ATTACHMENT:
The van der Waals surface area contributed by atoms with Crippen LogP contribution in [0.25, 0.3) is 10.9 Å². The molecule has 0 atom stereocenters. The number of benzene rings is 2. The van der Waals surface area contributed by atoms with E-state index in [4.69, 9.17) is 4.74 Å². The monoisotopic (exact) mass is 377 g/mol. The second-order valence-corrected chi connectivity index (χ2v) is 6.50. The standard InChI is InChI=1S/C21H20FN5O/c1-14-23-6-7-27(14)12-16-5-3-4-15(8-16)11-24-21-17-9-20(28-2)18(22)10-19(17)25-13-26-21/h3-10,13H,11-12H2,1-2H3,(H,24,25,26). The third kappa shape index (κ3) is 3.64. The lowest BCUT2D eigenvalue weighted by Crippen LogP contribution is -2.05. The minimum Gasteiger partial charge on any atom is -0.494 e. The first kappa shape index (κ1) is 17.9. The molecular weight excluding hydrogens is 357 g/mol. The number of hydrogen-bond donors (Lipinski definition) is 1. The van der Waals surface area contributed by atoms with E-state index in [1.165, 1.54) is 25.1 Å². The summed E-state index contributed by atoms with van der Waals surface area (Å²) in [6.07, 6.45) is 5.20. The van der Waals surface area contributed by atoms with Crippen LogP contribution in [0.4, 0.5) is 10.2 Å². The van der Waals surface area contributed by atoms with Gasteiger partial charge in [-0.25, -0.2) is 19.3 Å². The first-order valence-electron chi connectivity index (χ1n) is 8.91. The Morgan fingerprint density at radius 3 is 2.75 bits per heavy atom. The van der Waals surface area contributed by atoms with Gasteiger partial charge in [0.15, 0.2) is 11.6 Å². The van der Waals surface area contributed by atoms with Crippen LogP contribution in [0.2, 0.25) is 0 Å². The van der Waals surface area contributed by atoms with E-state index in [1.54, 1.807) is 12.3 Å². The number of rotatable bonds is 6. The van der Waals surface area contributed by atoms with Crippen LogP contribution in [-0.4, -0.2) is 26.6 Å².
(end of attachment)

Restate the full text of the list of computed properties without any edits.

The van der Waals surface area contributed by atoms with Crippen LogP contribution in [0.25, 0.3) is 10.9 Å². The molecule has 0 atom stereocenters. The number of benzene rings is 2. The van der Waals surface area contributed by atoms with E-state index in [4.69, 9.17) is 4.74 Å². The monoisotopic (exact) mass is 377 g/mol. The second-order valence-corrected chi connectivity index (χ2v) is 6.50. The standard InChI is InChI=1S/C21H20FN5O/c1-14-23-6-7-27(14)12-16-5-3-4-15(8-16)11-24-21-17-9-20(28-2)18(22)10-19(17)25-13-26-21/h3-10,13H,11-12H2,1-2H3,(H,24,25,26). The third kappa shape index (κ3) is 3.64. The lowest BCUT2D eigenvalue weighted by Crippen LogP contribution is -2.05. The minimum Gasteiger partial charge on any atom is -0.494 e. The first kappa shape index (κ1) is 17.9. The molecular weight excluding hydrogens is 357 g/mol. The number of hydrogen-bond donors (Lipinski definition) is 1. The van der Waals surface area contributed by atoms with E-state index in [1.165, 1.54) is 25.1 Å². The summed E-state index contributed by atoms with van der Waals surface area (Å²) in [6.07, 6.45) is 5.20. The van der Waals surface area contributed by atoms with Crippen LogP contribution in [0.4, 0.5) is 10.2 Å². The van der Waals surface area contributed by atoms with Gasteiger partial charge in [-0.25, -0.2) is 19.3 Å². The first-order valence-electron chi connectivity index (χ1n) is 8.91. The Morgan fingerprint density at radius 3 is 2.75 bits per heavy atom. The van der Waals surface area contributed by atoms with Gasteiger partial charge in [0.15, 0.2) is 11.6 Å². The van der Waals surface area contributed by atoms with Crippen LogP contribution in [0.2, 0.25) is 0 Å². The van der Waals surface area contributed by atoms with E-state index in [1.54, 1.807) is 12.3 Å². The number of rotatable bonds is 6. The van der Waals surface area contributed by atoms with Crippen LogP contribution in [-0.4, -0.2) is 26.6 Å².